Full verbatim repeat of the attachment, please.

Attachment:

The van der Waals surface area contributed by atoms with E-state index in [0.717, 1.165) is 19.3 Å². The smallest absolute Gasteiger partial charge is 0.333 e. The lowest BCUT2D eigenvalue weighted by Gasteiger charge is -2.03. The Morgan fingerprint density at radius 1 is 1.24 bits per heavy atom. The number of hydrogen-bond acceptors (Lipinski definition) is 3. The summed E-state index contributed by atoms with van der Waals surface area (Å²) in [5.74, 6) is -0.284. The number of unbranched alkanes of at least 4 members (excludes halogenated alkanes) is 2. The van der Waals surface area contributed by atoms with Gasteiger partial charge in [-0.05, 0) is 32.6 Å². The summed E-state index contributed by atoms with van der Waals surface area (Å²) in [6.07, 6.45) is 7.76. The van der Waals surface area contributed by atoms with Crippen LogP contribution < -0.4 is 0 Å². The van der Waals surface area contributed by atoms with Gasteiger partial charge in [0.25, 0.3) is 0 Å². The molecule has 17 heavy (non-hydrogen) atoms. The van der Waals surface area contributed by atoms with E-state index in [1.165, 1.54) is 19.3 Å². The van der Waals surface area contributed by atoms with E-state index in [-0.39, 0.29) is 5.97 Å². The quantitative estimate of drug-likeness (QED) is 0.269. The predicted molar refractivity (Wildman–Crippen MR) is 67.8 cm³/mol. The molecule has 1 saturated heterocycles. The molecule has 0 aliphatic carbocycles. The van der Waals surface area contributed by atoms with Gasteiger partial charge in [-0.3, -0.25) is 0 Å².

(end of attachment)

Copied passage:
The van der Waals surface area contributed by atoms with E-state index in [0.717, 1.165) is 19.3 Å². The smallest absolute Gasteiger partial charge is 0.333 e. The lowest BCUT2D eigenvalue weighted by Gasteiger charge is -2.03. The Morgan fingerprint density at radius 1 is 1.24 bits per heavy atom. The number of hydrogen-bond acceptors (Lipinski definition) is 3. The summed E-state index contributed by atoms with van der Waals surface area (Å²) in [5.74, 6) is -0.284. The number of unbranched alkanes of at least 4 members (excludes halogenated alkanes) is 2. The van der Waals surface area contributed by atoms with Gasteiger partial charge in [-0.05, 0) is 32.6 Å². The summed E-state index contributed by atoms with van der Waals surface area (Å²) in [6.07, 6.45) is 7.76. The van der Waals surface area contributed by atoms with Crippen LogP contribution < -0.4 is 0 Å². The van der Waals surface area contributed by atoms with Gasteiger partial charge in [0.25, 0.3) is 0 Å². The molecule has 17 heavy (non-hydrogen) atoms. The van der Waals surface area contributed by atoms with E-state index in [1.165, 1.54) is 19.3 Å². The van der Waals surface area contributed by atoms with E-state index in [-0.39, 0.29) is 5.97 Å². The quantitative estimate of drug-likeness (QED) is 0.269. The predicted molar refractivity (Wildman–Crippen MR) is 67.8 cm³/mol. The molecule has 1 saturated heterocycles. The molecule has 0 aliphatic carbocycles. The van der Waals surface area contributed by atoms with Gasteiger partial charge in [-0.3, -0.25) is 0 Å².